Wisdom teeth are tiny, but they’re not small enough to be removed without causing problems. The most common problem is infection, which can cause the jawbone to rot and make it impossible for the teeth to move back into place. It’s also possible that the jaw will have to be broken so the teeth can be removed properly.

If you do decide to keep your wisdom teeth, there are a few things you should know. First and foremost, don’t try to dislodge them yourself unless you’re a trained dentist or oral surgeon. Even then, they’re still very small, and you can cause serious damage if you’re not careful.

When it comes to surgery, there are two popular alternatives: dental implants (which are made of titanium — a strong metal) or an endosseous (root-to-ear) prosthesis. The implants cost more, but they provide an extremely stable foundation for your new teeth and they usually last longer than the prosthesis (although not forever).

If you decide to go with a prosthesis, most doctors prefer one that’s fixed directly into the jawbone as opposed to being inserted into a removable bracket. These types of braces have a better chance at staying in place for life and causing less irritation for your mouth

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If you have a wisdom tooth that may be impacted by the extraction, it’s best to consult with your dentist or oral surgeon before making a decision. Dentists have special tools they can use to carefully extract impacted teeth and avoid complications, but they can’t always predict how long any particular tooth is going to stay in place once it’s out.

If you’ve decided to keep the wisdom teeth, maintain good oral hygiene, and regularly visit your dentist or oral surgeon for checkups and cleanings.

Wisdom teeth, also called third molars, can be removed without too much discomfort. For most people, the procedure is no more difficult than a regular tooth extraction. You might get a little sore after the surgery, but you shouldn’t be in pain or have any complications.

There are several reasons to remove wisdom teeth. If they protrude into your mouth (called “impacted”), they may cause jaw pain and damage your teeth because of the way they rub against each other. If the wisdom teeth are root-growing (uncommon), they can grow throughout your jaw until they’re stuck in place, causing pain, swelling and infection.

Wisdom teeth can also cause problems if they become too long — if you’re missing three or four teeth at once, you’ll have to have them all removed at once for cosmetic reasons.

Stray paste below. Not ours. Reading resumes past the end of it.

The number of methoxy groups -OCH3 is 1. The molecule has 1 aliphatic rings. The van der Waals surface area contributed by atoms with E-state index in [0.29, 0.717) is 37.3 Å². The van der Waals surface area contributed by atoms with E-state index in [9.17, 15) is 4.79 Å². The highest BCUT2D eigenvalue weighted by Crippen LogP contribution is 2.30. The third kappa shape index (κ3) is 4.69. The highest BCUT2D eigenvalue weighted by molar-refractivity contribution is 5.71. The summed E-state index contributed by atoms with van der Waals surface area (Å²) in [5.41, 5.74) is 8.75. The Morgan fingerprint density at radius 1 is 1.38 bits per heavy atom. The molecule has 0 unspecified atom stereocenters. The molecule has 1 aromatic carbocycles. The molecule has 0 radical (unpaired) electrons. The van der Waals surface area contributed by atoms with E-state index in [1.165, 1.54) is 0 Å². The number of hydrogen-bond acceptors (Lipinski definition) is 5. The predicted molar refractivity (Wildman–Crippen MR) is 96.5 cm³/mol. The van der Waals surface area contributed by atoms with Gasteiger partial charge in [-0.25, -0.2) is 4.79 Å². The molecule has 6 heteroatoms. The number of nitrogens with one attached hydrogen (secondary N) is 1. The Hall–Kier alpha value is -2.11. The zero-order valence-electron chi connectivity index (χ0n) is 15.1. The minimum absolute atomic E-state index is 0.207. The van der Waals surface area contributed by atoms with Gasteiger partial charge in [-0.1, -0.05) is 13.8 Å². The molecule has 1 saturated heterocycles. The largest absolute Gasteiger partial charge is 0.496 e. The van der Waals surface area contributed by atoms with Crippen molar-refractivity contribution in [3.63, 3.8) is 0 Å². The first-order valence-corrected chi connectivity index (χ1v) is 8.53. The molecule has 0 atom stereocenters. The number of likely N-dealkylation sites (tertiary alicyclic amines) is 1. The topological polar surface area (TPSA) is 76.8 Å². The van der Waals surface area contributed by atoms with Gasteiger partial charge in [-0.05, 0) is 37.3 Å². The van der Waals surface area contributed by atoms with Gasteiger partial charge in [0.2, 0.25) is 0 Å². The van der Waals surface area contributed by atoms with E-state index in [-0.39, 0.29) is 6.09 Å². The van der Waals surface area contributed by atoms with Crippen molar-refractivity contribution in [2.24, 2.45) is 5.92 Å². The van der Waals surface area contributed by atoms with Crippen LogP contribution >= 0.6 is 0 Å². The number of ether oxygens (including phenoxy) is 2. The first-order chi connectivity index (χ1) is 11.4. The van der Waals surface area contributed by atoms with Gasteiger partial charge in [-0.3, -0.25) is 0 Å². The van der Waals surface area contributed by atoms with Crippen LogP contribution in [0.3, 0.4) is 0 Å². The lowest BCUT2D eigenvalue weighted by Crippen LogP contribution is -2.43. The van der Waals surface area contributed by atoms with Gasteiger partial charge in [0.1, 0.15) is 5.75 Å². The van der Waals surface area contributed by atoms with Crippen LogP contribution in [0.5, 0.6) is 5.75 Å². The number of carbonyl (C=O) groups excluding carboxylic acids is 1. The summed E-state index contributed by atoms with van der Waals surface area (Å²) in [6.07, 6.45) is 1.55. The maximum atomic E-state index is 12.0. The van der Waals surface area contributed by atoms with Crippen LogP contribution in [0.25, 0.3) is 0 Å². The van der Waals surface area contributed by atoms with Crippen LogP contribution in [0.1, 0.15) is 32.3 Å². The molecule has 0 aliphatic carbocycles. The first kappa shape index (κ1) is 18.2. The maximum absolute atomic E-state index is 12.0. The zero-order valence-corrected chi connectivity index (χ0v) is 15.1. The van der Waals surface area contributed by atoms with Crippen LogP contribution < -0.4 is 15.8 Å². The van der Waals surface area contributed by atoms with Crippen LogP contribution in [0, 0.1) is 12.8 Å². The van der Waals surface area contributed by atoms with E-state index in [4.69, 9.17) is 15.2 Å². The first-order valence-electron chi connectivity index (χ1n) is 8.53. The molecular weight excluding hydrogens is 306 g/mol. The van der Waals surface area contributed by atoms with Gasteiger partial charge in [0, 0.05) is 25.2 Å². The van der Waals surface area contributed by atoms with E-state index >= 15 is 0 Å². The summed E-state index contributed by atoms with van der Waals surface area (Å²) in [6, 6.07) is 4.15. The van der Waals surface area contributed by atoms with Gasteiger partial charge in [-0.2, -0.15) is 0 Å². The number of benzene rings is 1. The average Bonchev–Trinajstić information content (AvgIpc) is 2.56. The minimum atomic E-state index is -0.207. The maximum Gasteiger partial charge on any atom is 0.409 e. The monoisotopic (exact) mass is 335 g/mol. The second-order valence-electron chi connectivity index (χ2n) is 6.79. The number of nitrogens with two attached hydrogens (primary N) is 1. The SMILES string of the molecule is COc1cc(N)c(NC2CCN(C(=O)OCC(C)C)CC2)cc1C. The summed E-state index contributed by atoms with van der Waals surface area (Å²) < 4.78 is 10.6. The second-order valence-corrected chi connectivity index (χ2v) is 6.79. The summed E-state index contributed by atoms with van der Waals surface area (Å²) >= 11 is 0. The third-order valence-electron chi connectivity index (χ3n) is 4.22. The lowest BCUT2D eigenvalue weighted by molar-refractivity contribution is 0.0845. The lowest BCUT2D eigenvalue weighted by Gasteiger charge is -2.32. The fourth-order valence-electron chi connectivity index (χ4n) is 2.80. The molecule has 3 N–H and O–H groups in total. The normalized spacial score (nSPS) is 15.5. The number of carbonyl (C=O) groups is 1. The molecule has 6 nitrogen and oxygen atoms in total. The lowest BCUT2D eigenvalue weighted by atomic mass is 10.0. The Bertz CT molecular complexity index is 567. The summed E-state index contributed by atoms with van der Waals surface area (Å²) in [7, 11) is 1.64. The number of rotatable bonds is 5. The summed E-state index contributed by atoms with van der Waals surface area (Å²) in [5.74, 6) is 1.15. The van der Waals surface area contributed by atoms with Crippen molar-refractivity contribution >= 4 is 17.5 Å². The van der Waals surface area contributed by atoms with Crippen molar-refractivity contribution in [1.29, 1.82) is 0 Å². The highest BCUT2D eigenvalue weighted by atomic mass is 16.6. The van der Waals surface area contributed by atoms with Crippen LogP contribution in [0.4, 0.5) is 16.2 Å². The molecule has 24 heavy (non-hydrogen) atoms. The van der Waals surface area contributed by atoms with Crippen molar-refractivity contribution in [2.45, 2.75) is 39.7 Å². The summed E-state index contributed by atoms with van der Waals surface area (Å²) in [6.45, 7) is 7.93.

Your dentist will first numbing medicine to make the removal as painless as possible. Then he or she will make an incision in your gum and remove each tooth individually with a special tool called a dental explorer.. As the tooth comes out, it’ll break away from the gum and leave behind a tiny piece of bone that will heal on its own. Then he or she will remove any bits of leftover bone that came off with

Wisdom teeth are a relatively uncommon dental problem. In fact, the latest statistics from the American Dental Association say about 12 percent of all adults have at least one wisdom tooth. But if you do have them, there are some issues you should know about.

There are two main types of wisdom teeth: the upper first molar (also known as an upper central incisor) and the lower first molar (also known as a lower central incisor). Generally speaking, people with upper first molars tend to have more problems than those with lower ones.

The upper first molar is most often found in people around age 30 or older. It can be difficult to remove because it doesn’t reach the gums and may be connected to neighboring teeth. Complications include infections and abscesses that can spread to other teeth or jawbone. The pain may not lessen once the tooth is out, which can make eating uncomfortable or painful. The tooth may need to be removed again if it doesn’t get pulled properly during the first extraction attempt.

The lower first molar is more common in younger people and typically has less discomfort than its upper counterpart, but sometimes it requires extracting using a special drill that removes an entire section of bone, called a coronet

Surgical removal of wisdom teeth poses a risk to the health of the patient. A number of complications can occur, including nerve damage and infection, difficulty swallowing and gum disease. Patients who have wisdom teeth removed often need to be on more aggressive medications to prevent infection and gum disease.

According to the American Association of Oral and Maxillofacial Surgeons, between 1 in 3,000 and 1 in 2,000 people who undergo wisdom tooth removal will experience complications such as “post-surgical pain or swelling, or tenderness over the surgical site.”

While many patients feel no pain after their wisdom teeth are removed, “pain that lasts for more than three days is reported in over half of patients,” according to the AOAS.

As the old saying goes, “You can never be too rich or too thin.” But you can be too sick, and that’s what happened to this woman. After undergoing cosmetic surgery to get rid of her wisdom teeth, she came to realize she was in fact sicker than she was before the procedure.

“I didn’t think a little pain would hurt me so much,” the woman said. “I thought it would be like going to the dentist but better.”

“We were lucky,” Dr. Anderson said. “It could have been a lot worse, and we could have ended up with a lot more missing teeth.”